Social Security advocates go on the offensive
In March, the AFL-CIO issued a call-to-arms on Social Security, saying, “We have to stop playing defense, because we have nothing to be defensive about.”
Advocates have taken up the challenge, coalescing around a strategy centered on eliminating the cap on taxable earnings, raising the cost-of-living adjustment (COLA) to reflect the higher out-of-pocket medical expenses faced by seniors, and increasing benefits across the board in ways that provide larger percentage increases for low-income beneficiaries. Building on a bill introduced in 2010 by Congressman Ted Deutch (D-Fla.) that included the first two of these measures, Senator Tom Harkin (D-Iowa) made them the centerpiece of the retirement provisions in his Rebuild America Act.
The three measures were also among the recommendations of a blueprint released last Friday by the Institute for Women’s Policy Research, the National Committee to Preserve Social Security and Medicare Foundation and the NOW Foundation that focused on women; and two of these measures (minus the COLA increase) were among the recommendations of the 2011 Commission to Modernize Social Security that focused on people of color. The Center for Community Change and the Task Force on Older Women’s Economic Security, who are expected to issue their own set of recommendations in the near future, will also include some of these measures.
It goes without saying that advocates are not just making a strong case for increasing benefits, but also pushing back against proposed cuts—hence the focus on the need for a higher COLA when many are arguing for a lower COLA based on a “chained” consumer price index.
The progressive blueprints also include provisions that target particularly vulnerable groups, such as caregivers, very low-income retirees receiving the special minimum benefit, and college and vocational school students whose dependent benefits were cut in 1981. There’s significant overlap among the recommendations, with relatively minor variations reflecting the groups’ constituencies and different strategic approaches to dealing with the revenue side of the equation (the Commission to Modernize Social Security presented a package that included sufficient revenue to close the projected 75-year shortfall and pay for all recommended benefit increases).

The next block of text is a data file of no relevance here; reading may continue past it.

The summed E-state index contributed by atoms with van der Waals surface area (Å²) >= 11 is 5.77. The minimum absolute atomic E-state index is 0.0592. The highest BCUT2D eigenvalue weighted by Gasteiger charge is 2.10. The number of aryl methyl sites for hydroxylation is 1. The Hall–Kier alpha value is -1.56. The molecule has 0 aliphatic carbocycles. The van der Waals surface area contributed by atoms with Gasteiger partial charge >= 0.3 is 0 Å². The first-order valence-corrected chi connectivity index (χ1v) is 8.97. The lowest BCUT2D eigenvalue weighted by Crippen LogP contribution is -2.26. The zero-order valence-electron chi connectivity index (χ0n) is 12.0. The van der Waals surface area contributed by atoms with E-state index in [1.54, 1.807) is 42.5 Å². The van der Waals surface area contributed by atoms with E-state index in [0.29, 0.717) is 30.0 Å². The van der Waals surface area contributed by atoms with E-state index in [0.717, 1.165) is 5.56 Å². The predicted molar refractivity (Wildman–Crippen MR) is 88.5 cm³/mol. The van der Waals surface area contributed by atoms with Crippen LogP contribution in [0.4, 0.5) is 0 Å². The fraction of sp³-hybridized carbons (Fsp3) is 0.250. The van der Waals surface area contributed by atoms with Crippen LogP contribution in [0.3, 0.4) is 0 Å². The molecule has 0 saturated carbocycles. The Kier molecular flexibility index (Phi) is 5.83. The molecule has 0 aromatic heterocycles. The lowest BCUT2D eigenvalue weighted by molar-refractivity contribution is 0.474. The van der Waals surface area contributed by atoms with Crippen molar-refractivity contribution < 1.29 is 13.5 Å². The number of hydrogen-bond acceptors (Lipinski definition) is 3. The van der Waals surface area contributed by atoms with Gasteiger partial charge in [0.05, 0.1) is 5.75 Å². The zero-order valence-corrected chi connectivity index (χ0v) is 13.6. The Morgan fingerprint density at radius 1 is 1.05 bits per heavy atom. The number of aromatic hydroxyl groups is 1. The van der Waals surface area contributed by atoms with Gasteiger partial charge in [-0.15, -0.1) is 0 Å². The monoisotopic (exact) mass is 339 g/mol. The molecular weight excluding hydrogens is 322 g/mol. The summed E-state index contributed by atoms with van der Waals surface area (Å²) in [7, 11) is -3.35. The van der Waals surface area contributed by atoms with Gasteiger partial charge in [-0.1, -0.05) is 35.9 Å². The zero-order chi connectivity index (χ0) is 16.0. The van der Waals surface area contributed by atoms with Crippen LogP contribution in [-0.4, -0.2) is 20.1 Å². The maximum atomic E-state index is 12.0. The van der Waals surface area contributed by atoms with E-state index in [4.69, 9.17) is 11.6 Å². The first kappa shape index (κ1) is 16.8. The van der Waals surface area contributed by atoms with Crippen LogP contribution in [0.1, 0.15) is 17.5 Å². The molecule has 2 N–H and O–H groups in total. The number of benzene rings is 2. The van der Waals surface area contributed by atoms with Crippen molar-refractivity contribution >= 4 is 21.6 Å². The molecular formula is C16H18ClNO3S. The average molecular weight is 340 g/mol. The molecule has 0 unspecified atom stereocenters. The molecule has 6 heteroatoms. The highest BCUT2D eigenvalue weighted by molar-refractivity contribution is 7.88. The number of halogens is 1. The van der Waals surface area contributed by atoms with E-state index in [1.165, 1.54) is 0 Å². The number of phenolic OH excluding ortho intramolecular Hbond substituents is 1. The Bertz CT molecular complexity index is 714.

Advocates must balance the impulse to make the system more progressive and help under-served groups with the need to preserve its role as a universal, contributory, and work-based social insurance system. While it’s tempting to attach many items on the progressive wish list to such a popular program (and, admittedly, this is a good way to grow a coalition), progressives also need to resist deficit hawks’ attempt to re-brand Social Security as a safety net program for the poor, which would doom the program in the long run.
One way to do this is to focus on policies that help everyone, but especially matter to low-income groups, such as replacing 95-100 percent of the first $767 in average indexed monthly earnings rather than 90 percent (one of several variations on the across-the-board benefit increase mentioned earlier). Another is to focus on proposals that can be framed as tweaks or extensions of the existing system, such as equal benefits for same-sex couples as proposed by Rep. Linda Sanchez (D-Calif.) (an issue also flagged in the progressive blueprints). Though this generally argues against major changes or additions to the system, some proposals to take Social Security in new directions—such as providing for paid family leave—could conceivably enhance Social Security’s popularity rather than weigh it down.
All of this is to say that there is a shared resolve among Social Security advocates—many of whom attended Tuesday’s protest at the “Fiscal Summit”—to fight cuts in the program while pushing for needed improvements. The one potential outlier is a certain 1000-pound elephant that sometimes thinks it wise to make nice with the poachers.